Will the National Conventions Change the Delegate Selection Rules — Again?

By:    Michael Barone

Will the National Conventions Change the Delegate Selection Rules -- Again?

When the Republican and Democratic national conventions gather in successive weeks in Cleveland and Philadelphia, respectively, one item on their plates will be reconsideration of their parties’ nominating rules. Just about everyone agrees that they are unsatisfactory in some way or another, and many itch to do something about it.

But what? Perhaps I can give some advice as one who was present at the creation. I was in Chicago’s International Amphitheatre at the 1968 Democratic National Convention on the one roll call when the delegates voted down the convention managers. It was a resolution, sponsored by Geoffrey Cowan, now head of the Annenberg Foundation Trust, requiring creation of a commission to recommend changes in the delegate selection process.

This was the McGovern-Fraser Commission, which effectively changed the system from having most delegates selected by party officials and caucuses to one in which most are chosen in primary elections, as they were in 1972 and have been ever since.

When the Republican and Democratic national conventions gather in successive weeks in Cleveland and Philadelphia, respectively, one item on their plates will be reconsideration of their parties’ nominating rules. Just about everyone agrees that they are unsatisfactory in some way or another, and many itch to do something about it.

But what? Perhaps I can give some advice as one who was present at the creation. I was in Chicago’s International Amphitheatre at the 1968 Democratic National Convention on the one roll call when the delegates voted down the convention managers. It was a resolution, sponsored by Geoffrey Cowan, now head of the Annenberg Foundation Trust, requiring creation of a commission to recommend changes in the delegate selection process.

This was the McGovern-Fraser Commission, which effectively changed the system from having most delegates selected by party officials and caucuses to one in which most are chosen in primary elections, as they were in 1972 and have been ever since.

But as people moved to the suburbs, the bosses lost clout; the industrial labor union membership rolls started falling and the number of conservative Democratic Southern governors declined. These leaders represented dwindling constituencies and weren’t able to deliver votes on Election Day. Something new — multiple primaries — filled the vacuum they left.

Since 1972 both parties have been tinkering with their rules and their primary and caucus schedules, with not entirely satisfying results. A Democratic commission led by four-term North Carolina Gov. Jim Hunt gave superdelegates — elected and party officials — automatic convention votes. Republicans give each state’s party chairmen and national committeemen votes as well.

The purpose is to give knowledgeable professionals some voice, to balance delegates usually chosen by candidates’ campaign managers. There’s a serious argument for that, though not one accepted by Bernie Sanders backers this year.

Party rules also guarantee that Iowa and New Hampshire hold the first caucuses and primaries, as if it were required by the Constitution. This is untouchable, since no politician with any dream of running for president dares to alienate voters there.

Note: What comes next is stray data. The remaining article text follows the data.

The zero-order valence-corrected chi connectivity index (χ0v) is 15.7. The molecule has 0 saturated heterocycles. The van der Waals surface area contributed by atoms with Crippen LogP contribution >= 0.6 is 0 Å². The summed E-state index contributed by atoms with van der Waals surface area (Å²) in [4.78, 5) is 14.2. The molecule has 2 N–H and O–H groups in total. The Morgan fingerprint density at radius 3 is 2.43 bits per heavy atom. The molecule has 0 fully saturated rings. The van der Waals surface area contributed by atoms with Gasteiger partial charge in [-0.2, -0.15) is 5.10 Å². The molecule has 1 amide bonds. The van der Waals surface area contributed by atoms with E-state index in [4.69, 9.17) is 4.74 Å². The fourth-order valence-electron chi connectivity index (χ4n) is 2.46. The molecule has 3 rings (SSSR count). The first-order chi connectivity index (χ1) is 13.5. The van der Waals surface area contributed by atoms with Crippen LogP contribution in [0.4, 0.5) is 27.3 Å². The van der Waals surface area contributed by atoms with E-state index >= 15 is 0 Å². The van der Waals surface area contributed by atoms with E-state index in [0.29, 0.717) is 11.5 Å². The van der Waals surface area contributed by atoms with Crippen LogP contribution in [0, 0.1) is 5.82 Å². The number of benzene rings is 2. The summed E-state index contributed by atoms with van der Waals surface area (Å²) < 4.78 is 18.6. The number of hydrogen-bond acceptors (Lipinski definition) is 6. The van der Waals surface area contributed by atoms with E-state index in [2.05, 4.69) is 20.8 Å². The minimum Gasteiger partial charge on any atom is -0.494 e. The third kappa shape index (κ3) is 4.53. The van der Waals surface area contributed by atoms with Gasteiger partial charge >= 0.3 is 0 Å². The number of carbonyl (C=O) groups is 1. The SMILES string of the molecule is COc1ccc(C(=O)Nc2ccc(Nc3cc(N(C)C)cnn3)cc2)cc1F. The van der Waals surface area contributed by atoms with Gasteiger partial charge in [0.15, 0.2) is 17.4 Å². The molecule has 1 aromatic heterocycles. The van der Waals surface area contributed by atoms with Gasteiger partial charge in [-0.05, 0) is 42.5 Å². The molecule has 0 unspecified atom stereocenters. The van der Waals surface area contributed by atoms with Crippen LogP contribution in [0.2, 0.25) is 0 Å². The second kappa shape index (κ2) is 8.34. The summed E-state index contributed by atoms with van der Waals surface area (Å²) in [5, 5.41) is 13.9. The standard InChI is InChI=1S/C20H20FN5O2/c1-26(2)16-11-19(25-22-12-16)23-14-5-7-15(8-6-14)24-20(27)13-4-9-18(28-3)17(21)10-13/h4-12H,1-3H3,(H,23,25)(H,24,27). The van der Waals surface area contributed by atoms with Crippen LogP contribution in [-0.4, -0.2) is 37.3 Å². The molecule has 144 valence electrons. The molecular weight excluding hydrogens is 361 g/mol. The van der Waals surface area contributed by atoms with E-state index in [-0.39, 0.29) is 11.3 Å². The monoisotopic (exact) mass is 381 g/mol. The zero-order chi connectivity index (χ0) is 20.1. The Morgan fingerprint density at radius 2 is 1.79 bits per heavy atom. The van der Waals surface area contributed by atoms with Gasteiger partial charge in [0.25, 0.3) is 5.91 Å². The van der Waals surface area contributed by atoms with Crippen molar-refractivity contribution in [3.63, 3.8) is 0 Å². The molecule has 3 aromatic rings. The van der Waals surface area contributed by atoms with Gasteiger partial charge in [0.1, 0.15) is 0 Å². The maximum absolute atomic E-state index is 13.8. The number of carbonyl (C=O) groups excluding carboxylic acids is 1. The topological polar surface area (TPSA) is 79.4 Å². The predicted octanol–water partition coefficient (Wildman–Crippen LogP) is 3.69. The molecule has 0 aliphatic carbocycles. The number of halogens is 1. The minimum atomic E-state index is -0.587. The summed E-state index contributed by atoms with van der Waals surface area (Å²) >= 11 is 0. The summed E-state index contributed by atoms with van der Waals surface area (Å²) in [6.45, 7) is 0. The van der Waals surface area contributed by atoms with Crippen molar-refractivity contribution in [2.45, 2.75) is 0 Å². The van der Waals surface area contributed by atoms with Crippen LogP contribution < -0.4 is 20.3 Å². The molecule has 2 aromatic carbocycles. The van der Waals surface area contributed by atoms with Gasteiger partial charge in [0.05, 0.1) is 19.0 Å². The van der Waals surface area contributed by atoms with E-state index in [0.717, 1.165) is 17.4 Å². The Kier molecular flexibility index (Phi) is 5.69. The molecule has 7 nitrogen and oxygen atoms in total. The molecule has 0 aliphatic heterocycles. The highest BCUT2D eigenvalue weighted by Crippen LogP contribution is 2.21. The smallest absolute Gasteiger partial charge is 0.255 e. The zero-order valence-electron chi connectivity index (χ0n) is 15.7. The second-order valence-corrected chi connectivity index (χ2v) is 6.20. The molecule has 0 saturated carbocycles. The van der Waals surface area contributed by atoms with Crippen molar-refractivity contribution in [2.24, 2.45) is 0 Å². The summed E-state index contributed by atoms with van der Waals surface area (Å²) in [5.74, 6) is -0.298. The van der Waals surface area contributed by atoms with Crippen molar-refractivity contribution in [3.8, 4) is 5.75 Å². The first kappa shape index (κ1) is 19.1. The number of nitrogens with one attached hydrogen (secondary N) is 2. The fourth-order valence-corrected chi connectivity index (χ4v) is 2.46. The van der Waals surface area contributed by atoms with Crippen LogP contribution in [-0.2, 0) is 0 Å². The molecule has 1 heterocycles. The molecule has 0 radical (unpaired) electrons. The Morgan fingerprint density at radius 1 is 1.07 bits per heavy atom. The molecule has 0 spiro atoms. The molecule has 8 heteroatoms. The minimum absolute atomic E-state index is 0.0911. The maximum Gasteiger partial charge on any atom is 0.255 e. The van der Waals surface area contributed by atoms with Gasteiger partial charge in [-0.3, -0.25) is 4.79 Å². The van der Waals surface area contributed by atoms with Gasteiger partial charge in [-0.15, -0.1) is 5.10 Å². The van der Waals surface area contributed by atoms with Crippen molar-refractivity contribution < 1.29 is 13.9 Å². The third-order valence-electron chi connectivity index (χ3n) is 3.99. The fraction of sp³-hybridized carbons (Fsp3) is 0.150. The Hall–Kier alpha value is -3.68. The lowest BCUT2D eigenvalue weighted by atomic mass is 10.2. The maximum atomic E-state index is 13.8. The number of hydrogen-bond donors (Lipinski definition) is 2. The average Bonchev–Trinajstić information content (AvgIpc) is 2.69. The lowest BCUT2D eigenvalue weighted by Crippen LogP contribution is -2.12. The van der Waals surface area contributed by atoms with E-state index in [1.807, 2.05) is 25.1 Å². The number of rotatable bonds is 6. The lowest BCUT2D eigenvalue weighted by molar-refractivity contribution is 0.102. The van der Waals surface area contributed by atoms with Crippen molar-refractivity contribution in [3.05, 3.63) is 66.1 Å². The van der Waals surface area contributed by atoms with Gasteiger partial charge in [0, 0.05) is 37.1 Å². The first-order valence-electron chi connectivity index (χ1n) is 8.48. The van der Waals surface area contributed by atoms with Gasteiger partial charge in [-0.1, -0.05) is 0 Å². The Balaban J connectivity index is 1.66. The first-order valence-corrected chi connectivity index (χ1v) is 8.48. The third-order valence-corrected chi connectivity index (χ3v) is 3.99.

The scramble of other states to vote early lengthened the schedule, to the point that in 2008 Iowa voted on Jan. 3, the ninth day of Christmas, after a two-week period in which few voters are paying attention. Republicans, controlling most legislatures now, kicked back with rule changes that set the first contests in February and blocked winner-take-all primaries before March 15. 

The parties differ on delegate allocation rules, based on their differing historic character. Republicans, with a large core constituency, have had more winner-take-all contests. Democrats, a coalition of disparate minority groups, tend to favor proportional representation.

This year those rules worked against candidates favored by party leaders. Winner-take-all allocation helped Donald Trump clinch the nomination May 3 with 42 percent of popular votes, while proportional representation might have stopped him. Bernie Sanders, with 42 percent of votes, is still in the race thanks to proportional representation; winner-take-all contests would have given Hillary Clinton a 2-1 delegate lead months ago.

Inevitably there are proposals for change. But there’s no prospect for a single national primary, nor will 50 states ever agree on whether to hold primaries or caucuses, or to have party registration or open primaries. A proposal to have four primary dates, with the smallest states voting first, died aborning.

Michigan Republican Saul Anuzis wants voters to indicate second, third and fourth choices, to penalize a candidate who, like Donald Trump, is beloved of some but unacceptable to most or very many others.

One lesson of earlier reforms is that solving one year’s perceived problems creates new, unanticipated problems in the future. Reasonable arguments can be made both for and against every procedure mentioned above and others as well.

This year’s reformed and re-reformed process produced the two most unpopular nominees in recent history. But unfortunately, there simply is no single satisfactory way to choose nominees for the world’s most important elective office — the only part of our electoral system not referenced by the framers of the Constitution. 

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